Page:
Naturescaping is a new kind of landscaping that pays careful attention to the natural environment—the climate, soil, underlying geology, and surrounding vegetation—with the ultimate goal of restoring the landscape to the sustainability of its natural state.
That statement is a mouthful. Let’s take it apart. Naturescaping is a new kind of landscaping. Traditional landscaping usually means arranging an outdoor environment solely to suit human needs: improving it by carefully designed planting and hardscaping. This kind of landscaping attempts to control nature by imposing order, controlling views and lines of sight, making the site useful and beautiful. Naturescaping also attempts to make land more useful and more beautiful, but always in accordance with nature. Here’s a very simple example: suppose you want a specimen tree on your front lawn. The site receives full sun, and you want pretty flowers in early spring.
You ask a traditional landscaper to help you select one, and she suggests a Japanese weeping cherry. That would certainly be very pretty (at least for the couple of days in early spring while it’s in bloom). In contrast, if you ask a naturescaper to suggest some options, she would first check out the soil, look at the surrounding landscape, and suggest two or three native species that would do well. Of those, you ultimately select a serviceberry, which will flower prolifically in spring, attracting early pollinators, and fruit abundantly in June, supplying food for scores of birds. Lovely fall color is a bonus for you and other humans. Your choice pleases both you and nature. That’s naturescaping.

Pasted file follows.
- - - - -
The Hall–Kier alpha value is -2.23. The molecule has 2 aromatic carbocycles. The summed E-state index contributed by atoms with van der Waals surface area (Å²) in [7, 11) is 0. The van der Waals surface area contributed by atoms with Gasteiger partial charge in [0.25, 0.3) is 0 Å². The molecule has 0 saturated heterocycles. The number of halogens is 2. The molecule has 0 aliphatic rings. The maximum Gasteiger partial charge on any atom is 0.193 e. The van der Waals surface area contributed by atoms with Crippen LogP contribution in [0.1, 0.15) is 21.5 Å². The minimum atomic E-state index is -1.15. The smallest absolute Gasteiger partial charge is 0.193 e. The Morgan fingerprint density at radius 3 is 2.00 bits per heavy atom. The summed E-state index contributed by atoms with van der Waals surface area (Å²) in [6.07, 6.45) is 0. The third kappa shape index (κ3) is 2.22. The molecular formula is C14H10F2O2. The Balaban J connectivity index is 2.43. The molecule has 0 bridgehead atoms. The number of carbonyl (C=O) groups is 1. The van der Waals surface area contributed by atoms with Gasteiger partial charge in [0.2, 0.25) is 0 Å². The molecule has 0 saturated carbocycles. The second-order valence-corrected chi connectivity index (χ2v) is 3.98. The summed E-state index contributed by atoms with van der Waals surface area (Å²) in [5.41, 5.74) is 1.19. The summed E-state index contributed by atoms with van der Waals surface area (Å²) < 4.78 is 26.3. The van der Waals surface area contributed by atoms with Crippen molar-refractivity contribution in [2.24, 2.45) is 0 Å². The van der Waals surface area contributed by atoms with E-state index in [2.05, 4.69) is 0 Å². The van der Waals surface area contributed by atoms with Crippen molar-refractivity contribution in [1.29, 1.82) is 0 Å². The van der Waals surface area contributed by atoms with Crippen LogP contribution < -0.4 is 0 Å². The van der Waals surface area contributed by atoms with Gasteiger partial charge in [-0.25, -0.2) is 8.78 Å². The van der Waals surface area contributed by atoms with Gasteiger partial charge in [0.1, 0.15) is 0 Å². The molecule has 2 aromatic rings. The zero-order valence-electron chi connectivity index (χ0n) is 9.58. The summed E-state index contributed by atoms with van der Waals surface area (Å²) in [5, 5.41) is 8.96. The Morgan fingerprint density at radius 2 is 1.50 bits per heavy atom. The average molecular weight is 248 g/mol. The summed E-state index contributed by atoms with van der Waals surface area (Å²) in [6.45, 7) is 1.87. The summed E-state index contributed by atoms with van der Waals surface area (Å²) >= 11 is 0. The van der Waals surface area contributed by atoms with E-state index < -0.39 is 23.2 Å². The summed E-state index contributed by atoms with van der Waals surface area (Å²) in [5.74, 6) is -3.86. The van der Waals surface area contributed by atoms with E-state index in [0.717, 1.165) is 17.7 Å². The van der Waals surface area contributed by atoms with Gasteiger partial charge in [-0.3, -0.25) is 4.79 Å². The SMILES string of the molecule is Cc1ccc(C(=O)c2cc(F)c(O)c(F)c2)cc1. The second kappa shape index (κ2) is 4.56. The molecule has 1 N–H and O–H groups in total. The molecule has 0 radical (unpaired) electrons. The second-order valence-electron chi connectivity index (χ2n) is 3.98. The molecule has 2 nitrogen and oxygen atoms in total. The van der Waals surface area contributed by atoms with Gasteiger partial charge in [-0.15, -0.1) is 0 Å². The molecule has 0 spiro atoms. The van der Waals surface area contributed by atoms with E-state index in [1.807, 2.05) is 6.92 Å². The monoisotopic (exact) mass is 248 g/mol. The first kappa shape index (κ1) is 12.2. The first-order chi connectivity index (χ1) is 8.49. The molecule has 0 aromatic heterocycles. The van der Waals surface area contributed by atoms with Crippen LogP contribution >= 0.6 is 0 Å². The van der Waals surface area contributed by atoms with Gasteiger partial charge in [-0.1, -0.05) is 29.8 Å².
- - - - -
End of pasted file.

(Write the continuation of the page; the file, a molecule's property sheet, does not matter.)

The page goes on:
Next part of the definition: Naturescaping pays careful attention to the natural environment—the climate, soil, underlying geology, and surrounding vegetation. This is the essence of naturescaping, and we already saw it in our first example. When most homeowners buy plants, they do not pay attention to the natural environment. They see a bare spot in the garden, go to the local garden center, and buy a pretty plant, regardless of whether it’s suitable for the site. That plant is most likely not native to this region, so even though it may be appropriate to our climate, it will almost certainly not be a good fit with the surrounding vegetation, so it may spread aggressively into the surrounding environment. It will not be attractive to native pollinating insects that are the primary food for baby birds.
And it’s not the homeowner’s fault: native plants are not generally available. The plants we see in garden centers originally came from many different parts of the world and have been extensively cultivated and hybridized. They are often not even marked by their correct species name, and the care instructions on the label are as general as possible. We buy what’s available, whether or not the plant is suitable for the site.